FREE CROCHET PATTERN – Deadwood Mandala

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It’s been a big month for me. I was able to leave something behind that was causing me a lot of mental grief in exchange for a more relaxed life and piece of mind. I now have the time and space to focus on my dreams and to figure out what I really want at last.

So this is how the Deadwood Mandala was born.

I sleep, a lot, and dream just as much. So I wake up utterly exhausted and I exist. From day-to-day I don’t live. I exist. In my state of tiredness.

I am not a morning bird or a night owl. I am a permanently exhausted pigeon!

So I’ve made this little crochet Mandala to hopefully catch the dreams before they reach my mind.


Native Americans would hang these beautiful little spiderweb dreamcatchers above their babies cribs to protect them. They were beautifully decorated with charms and feathers to lord away evil spirits and named Dreamcatchers. However as I am a non-Native American, I am not intending to create a Dreamcatcher and instead a Mandala. But this little Mandala is very meditative to make, and hopefully it will also keep your mind at ease.

Crochet patterns for a serotonin boost


I discovered Deadwood 3 years ago completely by accident, driving through the depths of South Dakota (incidentally my favourite state!), and it was here that I learnt about the legends of the Wild West, as well as the Treaty of Fort Laramie that protected the lands of the Native people.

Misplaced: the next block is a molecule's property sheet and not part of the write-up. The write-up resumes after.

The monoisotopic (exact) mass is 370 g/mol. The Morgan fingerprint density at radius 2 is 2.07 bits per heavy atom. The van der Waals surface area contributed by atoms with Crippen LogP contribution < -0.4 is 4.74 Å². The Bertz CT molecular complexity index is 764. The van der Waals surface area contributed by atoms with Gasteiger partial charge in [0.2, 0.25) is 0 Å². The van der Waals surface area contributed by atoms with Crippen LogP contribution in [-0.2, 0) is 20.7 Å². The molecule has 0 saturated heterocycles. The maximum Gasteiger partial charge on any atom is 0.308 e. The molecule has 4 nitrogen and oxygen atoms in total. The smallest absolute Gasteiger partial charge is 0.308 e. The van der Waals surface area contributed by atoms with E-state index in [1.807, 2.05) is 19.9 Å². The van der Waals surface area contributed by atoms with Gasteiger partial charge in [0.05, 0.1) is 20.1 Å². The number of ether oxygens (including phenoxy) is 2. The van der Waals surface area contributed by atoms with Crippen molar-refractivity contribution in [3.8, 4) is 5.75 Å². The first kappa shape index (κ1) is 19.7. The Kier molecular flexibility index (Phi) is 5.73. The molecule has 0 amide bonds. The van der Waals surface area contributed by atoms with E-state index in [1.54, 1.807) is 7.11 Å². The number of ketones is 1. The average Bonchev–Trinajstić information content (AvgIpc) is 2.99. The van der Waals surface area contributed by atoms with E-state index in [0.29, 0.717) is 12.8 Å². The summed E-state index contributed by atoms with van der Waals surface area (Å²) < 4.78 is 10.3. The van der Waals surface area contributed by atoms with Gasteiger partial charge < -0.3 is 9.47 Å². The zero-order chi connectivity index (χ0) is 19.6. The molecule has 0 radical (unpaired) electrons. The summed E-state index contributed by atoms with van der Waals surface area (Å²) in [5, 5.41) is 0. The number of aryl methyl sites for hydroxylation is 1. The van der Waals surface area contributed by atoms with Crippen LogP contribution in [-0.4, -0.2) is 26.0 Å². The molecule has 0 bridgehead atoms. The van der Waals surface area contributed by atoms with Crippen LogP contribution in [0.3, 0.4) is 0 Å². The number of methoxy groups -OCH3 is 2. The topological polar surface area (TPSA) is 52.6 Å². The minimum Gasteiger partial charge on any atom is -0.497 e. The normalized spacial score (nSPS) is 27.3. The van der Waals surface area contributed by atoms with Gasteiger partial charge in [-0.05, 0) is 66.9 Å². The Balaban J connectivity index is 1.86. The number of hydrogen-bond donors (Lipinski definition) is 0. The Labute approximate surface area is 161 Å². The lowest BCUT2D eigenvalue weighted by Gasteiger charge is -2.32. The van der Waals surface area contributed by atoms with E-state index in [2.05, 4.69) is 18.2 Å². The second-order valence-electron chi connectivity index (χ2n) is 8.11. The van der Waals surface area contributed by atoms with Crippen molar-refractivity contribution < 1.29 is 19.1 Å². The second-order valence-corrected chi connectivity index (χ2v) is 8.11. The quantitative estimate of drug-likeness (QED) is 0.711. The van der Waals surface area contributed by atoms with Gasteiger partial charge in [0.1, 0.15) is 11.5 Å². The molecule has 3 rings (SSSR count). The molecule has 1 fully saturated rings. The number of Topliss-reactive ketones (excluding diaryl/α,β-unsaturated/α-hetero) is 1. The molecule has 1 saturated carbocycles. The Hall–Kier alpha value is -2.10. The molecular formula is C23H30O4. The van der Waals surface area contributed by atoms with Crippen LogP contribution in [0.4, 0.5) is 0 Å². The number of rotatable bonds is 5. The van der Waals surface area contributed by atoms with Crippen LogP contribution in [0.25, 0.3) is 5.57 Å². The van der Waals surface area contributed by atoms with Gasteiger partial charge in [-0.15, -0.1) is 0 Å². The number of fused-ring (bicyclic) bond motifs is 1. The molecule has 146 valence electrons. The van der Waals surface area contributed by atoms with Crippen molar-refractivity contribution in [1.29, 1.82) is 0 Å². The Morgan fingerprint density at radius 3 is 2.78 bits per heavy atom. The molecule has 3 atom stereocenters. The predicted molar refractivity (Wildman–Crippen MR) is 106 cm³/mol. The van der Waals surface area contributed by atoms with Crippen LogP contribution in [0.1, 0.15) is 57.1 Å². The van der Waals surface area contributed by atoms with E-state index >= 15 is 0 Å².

Deadwood became a lawless and utterly chaotic town during the 19th Century, and when thinking about what wild-west inspired town to name my Mandala after, the juxtaposition of the serenity of the Mandala and the madness of Deadwood seemed to be the perfect combination.


This is a Super beginner-friendly pattern that can be worked up in an evening as a homage to (and not a replacement of) a Native American Mandala. It’s perfect for beginners wanting to transition into more difficult circular Mandala-style patterns who want to challenge themselves with a new yarn weight and smaller hook.


You will need:


Abbreviations:

Ch = chain

TC = treble crochet (UK) (US = double crochet)

BpTC = backpost treble crochet (UK) (US = back post double crochet)

SlSt = slip stitch

sts = stitches

Sk = skip


Notes

Thread 24 6mm beads onto yarn before you start.

Struggle with beading? Sew the beads on afterwards!

You will attach the hoop to the work by sewing through the “points” of which there are 8 in total.


Pattern:

Make a magic circle (or alternatively ch 8 and SlSt to first st to join into a circle). 24TC into Centre.

Ch8 (counts as 3+5), sk 2sts, *TC, Ch5*, repeat from *to * another 7 times. Join with SlSt to 3rd Ch of starting Ch8.

Ch3 (counts as TC), TC into each of the 4 sts of the ch in the row below. Pass a bead onto 3 of the middle sts as you go. *Ch3, 5TC passing a bead onto 3 of the TCs as you go* repeat from * to * 6 more times. Ch3. Join with SlSt to 3rd ch of starting ch.

*Ch10. Sk 4TC and ch3-sp. SlSt into 1st st of 5TC group* repeat 7 more times. SlSt to join to base of 1st st.

SlSt into. 1st ch of ch10-sp. *14TC in ch10-sp, Ch1* repeat 7 more times. Join with SlSt.

Ch3, BpTC into all stitches around (112 sts) join with SlSt to first st. Fasten off and weave in ends. Attach to hoop.

Add embellishments. I wrapped the leather cord around the base of the hoop and used a glue gun to attach the feathers to the leather.

I hope you enjoyed this quick and basic Mandala pattern and I hope it makes you feel more comfortable in exploring the world of crocheting in the round!

2 Comments
  • Dyane Thompson

    Reply

    Absolutely gorgeous! Thank you for sharing the pattern and the awesome information!

    • Aly

      Glad you like it! Thanks for visiting the blog and look out for free patterns on the first Friday of every month!

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